Guest post: Is the Pupil Premium really such a premium idea in practice?

Rachel Clarke is the founder of Apex Education and works with schools to help develop staff and raise standards. In her latest guest post, she considers whether the organisation of the Pupil Premium Grant is fundamentally flawed…

The introduction of the Pupil Premium Grant (PPG) in 2011 highlighted the government’s commitment to tackling disadvantage and helping pupils from poorer backgrounds to do well. 

The ambitions of the then Education Secretary Michael Gove and Children’s Minister Sarah Teather, who launched the Pupil Premium, were for it to be a vehicle to overcome educational social inequality. While the motivations behind this were well intentioned, I would question if the PPG is the best way to tackle social inequality, or if it is the government’s way of not having a clear plan of action themselves, so handing it over to schools to tackle.

When the PPG was introduced as an additional £400 per child who was from a disadvantaged background (those who’d been eligible for Free School Meals in the past six years, or those who are Looked After Children or in adopted care, or those who were part of an armed services family), many schools were pleased to receive the additional funding to use as they wish. For example, it made the payment of additional provision easier and seemed to validate the hard work schools were doing to improve outcomes for all.

Sarah Teather’s comment that “…For too long social background has been a deciding factor in a child’s achievement and future prospects. In a fair society, it’s the government’s responsibility to close the gulf in achievement, where the poorest children are almost 3 times less likely to leave school with five good GCSEs than their richer classmates (DFE 2010)…”, was one surely all educators will agree with. However, as the PPG has evolved over the years, and with the addition of new policies, the initial intentions of the PPG may have been stifled.

In 2014, schools were given an additional £22.5 million to help close the gap between the most disadvantaged and those pupils from a wealthier background. This has meant funding of £1320 per child who’s eligible, which is over a four times increase since its introduction in 2011. While the additional funding has boosted phenomenally the budgets of schools in economically deprived areas, the current introduction of universal Free School Meals has not worked with the PPG but has actually worked against it.

The fact that parents of pupils eligible for FSM need to complete forms so their child is registered on school’s lists, instead of central government being able to automatically calculate and inform schools of FSM and thus Pupil Premium numbers, has had a detrimental impact on school funding. Despite universal Free School Meals, parents of pupils who are eligible for FSM still need to complete paperwork because the PPG funding stream is based on numbers eligible. However this has proved difficult for many schools (particularly those with high deprivation), who have found it extremely challenging to encourage parents to complete paperwork because their child (if of infant age), still receives a meal.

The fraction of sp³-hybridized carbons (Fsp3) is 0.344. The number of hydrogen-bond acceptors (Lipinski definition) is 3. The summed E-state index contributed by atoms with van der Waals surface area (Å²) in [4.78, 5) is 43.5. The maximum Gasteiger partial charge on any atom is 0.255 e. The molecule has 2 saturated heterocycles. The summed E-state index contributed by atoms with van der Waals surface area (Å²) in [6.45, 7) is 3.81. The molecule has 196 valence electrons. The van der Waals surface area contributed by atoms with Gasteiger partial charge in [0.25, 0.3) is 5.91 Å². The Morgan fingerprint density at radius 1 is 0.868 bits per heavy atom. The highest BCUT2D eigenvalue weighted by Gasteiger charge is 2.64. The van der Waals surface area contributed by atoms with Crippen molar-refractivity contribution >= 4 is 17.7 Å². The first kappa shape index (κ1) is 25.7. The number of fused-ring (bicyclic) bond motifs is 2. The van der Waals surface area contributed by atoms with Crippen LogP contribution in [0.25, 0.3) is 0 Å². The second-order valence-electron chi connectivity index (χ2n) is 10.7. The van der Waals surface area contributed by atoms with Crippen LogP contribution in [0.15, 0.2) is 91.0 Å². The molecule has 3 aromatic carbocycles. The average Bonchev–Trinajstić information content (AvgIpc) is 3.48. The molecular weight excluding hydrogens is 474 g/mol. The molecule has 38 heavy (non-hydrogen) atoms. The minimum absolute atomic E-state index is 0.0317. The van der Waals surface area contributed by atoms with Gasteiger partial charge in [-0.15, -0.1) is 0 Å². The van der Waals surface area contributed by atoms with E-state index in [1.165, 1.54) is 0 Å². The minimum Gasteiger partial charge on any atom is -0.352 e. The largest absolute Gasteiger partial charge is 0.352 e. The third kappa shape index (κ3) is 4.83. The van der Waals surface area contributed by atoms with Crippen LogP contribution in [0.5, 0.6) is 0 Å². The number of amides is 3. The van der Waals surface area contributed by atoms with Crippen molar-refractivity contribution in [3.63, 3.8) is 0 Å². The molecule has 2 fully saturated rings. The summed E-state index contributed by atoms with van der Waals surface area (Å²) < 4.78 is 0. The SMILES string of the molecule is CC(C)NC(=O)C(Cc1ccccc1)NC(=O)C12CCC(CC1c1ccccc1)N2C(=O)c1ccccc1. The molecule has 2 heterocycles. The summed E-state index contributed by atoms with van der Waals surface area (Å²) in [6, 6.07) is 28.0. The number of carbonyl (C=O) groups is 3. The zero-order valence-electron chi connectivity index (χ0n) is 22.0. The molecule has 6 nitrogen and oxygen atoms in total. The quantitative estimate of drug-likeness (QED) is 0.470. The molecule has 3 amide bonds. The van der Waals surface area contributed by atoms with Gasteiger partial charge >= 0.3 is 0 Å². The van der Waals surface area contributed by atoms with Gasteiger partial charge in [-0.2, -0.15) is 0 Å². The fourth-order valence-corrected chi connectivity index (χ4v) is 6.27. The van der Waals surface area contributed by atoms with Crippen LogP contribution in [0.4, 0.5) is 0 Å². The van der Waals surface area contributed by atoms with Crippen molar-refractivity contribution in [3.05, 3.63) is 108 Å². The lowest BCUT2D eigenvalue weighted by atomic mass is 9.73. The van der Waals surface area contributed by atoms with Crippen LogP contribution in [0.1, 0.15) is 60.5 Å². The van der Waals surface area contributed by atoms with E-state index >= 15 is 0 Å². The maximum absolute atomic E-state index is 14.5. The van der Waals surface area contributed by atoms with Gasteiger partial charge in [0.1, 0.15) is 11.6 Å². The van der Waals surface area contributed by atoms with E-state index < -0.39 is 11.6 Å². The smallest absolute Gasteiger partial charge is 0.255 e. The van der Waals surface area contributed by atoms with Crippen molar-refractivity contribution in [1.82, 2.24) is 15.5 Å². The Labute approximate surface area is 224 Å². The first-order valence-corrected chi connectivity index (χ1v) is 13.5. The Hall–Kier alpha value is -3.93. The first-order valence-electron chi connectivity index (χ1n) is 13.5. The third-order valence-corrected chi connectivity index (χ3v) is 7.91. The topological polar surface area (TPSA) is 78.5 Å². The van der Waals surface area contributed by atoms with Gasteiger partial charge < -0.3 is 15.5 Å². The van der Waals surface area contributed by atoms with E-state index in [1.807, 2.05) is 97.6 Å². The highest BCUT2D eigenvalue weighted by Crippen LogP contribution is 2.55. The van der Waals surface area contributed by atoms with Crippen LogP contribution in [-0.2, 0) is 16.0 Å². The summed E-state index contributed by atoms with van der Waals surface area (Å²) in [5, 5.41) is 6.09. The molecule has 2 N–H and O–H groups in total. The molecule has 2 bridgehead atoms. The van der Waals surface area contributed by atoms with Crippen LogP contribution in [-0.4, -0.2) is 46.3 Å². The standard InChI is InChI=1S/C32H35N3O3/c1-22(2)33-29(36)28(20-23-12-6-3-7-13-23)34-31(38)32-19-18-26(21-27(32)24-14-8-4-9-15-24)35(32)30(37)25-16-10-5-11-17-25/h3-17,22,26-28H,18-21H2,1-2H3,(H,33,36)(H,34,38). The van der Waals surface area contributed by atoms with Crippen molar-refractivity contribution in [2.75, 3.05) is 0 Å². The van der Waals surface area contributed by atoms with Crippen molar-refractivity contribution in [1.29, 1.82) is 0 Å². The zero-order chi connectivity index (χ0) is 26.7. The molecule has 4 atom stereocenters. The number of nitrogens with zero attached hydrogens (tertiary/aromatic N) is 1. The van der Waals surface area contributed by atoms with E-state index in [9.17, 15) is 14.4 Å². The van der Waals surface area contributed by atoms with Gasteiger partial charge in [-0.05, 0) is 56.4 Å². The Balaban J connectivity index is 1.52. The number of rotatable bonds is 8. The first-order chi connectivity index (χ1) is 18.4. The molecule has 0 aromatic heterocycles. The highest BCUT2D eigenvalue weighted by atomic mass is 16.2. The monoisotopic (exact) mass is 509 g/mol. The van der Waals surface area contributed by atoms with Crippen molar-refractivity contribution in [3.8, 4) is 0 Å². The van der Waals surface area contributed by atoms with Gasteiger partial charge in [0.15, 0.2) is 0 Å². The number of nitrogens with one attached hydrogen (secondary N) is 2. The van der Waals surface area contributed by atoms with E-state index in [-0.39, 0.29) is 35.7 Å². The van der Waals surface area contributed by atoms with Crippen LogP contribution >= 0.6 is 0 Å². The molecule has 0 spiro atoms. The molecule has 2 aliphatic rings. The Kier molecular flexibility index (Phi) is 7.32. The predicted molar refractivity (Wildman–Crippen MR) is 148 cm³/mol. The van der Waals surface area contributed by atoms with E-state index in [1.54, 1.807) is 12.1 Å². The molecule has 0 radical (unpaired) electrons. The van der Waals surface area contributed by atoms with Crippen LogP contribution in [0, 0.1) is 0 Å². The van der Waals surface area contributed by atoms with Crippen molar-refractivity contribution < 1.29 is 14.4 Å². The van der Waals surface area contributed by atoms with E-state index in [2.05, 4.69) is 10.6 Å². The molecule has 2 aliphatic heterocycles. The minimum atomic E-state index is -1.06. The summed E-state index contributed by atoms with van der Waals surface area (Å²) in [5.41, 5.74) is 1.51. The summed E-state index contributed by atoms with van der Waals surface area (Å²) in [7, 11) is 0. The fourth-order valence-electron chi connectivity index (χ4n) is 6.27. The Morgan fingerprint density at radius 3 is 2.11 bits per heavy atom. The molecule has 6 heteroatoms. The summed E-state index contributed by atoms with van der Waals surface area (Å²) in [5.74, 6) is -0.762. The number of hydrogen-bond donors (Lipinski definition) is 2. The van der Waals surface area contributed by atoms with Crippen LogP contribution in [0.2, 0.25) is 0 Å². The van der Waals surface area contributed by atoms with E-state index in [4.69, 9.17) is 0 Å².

Schools have been left to think of ways to persuade parents to do this and in cases where this has not happened successfully, FSM numbers have dramatically fallen by at least half which is storing up potential complications and troubles for the future. Surely, the onus should not solely be on schools to ensure parents complete paperwork but should also be the responsibility of local government departments to transfer information already held automatically?

In 2010, Michael Gove stated that “…schools should be engines of social mobility…and addressing this disparity [in standards] is a top priority of the coalition government…”. While few would disagree with this belief, schools have for a long time had this at the heart of what they’ve done and worked hard to ensure good standards by all are being achieved. Yes, the PPG has apportioned additional funding, however handing schools money to tackle differences in attainment isn’t enough if social equality is to be truly addressed. It shouldn’t just be the duty of schools and educational settings to be “engines of social mobility”, but the responsibility of those making decisions about social policy and employment too. If a wider approach of who’s accountable is taken it will be more likely to help those from disadvantaged backgrounds to achieve as well as their peers from backgrounds that aren’t disadvantaged.

The aims of the PPG are ones that very few people would criticise and additional funding for schools is obviously welcome and helpful. Against this, schools have historically narrowed gaps using resources available and now we have a situation where a large part of a school’s budget is solely reliant on parents completing forms rather than on information that is centrally held. This can’t be right and, if not addressed, could significantly undermine the outcomes of a well-intentioned plan.


You can follow Rachel on Twitter @ApexEducate or learn more at Apex Education


Any feedback on Rachel’s concerns about the Pupil Premium Grant and, in particular, the way it is allocated based on parental form filling?

Please let us know in the comments or via Twitter… 


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  1. MikesuziNZ

    ApexEducate SLTchat Agree with it and some points. Difficult to measure the improvement as results are improving each yr whether its pp ..

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